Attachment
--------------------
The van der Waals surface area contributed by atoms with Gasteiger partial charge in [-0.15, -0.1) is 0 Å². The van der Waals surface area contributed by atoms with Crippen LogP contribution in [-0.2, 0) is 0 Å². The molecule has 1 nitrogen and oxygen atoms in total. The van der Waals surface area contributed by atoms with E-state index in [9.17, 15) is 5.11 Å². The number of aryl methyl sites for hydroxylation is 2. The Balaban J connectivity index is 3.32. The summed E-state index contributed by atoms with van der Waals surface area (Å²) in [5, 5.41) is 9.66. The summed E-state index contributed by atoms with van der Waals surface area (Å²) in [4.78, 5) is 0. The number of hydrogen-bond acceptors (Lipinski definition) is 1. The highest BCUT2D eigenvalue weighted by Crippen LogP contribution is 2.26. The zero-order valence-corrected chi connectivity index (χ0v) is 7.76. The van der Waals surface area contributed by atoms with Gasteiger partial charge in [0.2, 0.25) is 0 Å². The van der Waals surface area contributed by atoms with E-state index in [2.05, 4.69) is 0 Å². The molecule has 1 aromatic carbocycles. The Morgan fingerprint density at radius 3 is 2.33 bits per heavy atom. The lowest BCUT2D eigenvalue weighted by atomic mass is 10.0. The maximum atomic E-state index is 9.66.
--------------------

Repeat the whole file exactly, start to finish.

The van der Waals surface area contributed by atoms with Gasteiger partial charge in [-0.15, -0.1) is 0 Å². The van der Waals surface area contributed by atoms with Crippen LogP contribution in [-0.2, 0) is 0 Å². The molecule has 1 nitrogen and oxygen atoms in total. The van der Waals surface area contributed by atoms with E-state index in [9.17, 15) is 5.11 Å². The number of aryl methyl sites for hydroxylation is 2. The Balaban J connectivity index is 3.32. The summed E-state index contributed by atoms with van der Waals surface area (Å²) in [5, 5.41) is 9.66. The summed E-state index contributed by atoms with van der Waals surface area (Å²) in [4.78, 5) is 0. The number of hydrogen-bond acceptors (Lipinski definition) is 1. The highest BCUT2D eigenvalue weighted by Crippen LogP contribution is 2.26. The zero-order valence-corrected chi connectivity index (χ0v) is 7.76. The van der Waals surface area contributed by atoms with Gasteiger partial charge in [0.2, 0.25) is 0 Å². The van der Waals surface area contributed by atoms with E-state index in [2.05, 4.69) is 0 Å². The molecule has 1 aromatic carbocycles. The Morgan fingerprint density at radius 3 is 2.33 bits per heavy atom. The lowest BCUT2D eigenvalue weighted by atomic mass is 10.0. The maximum atomic E-state index is 9.66.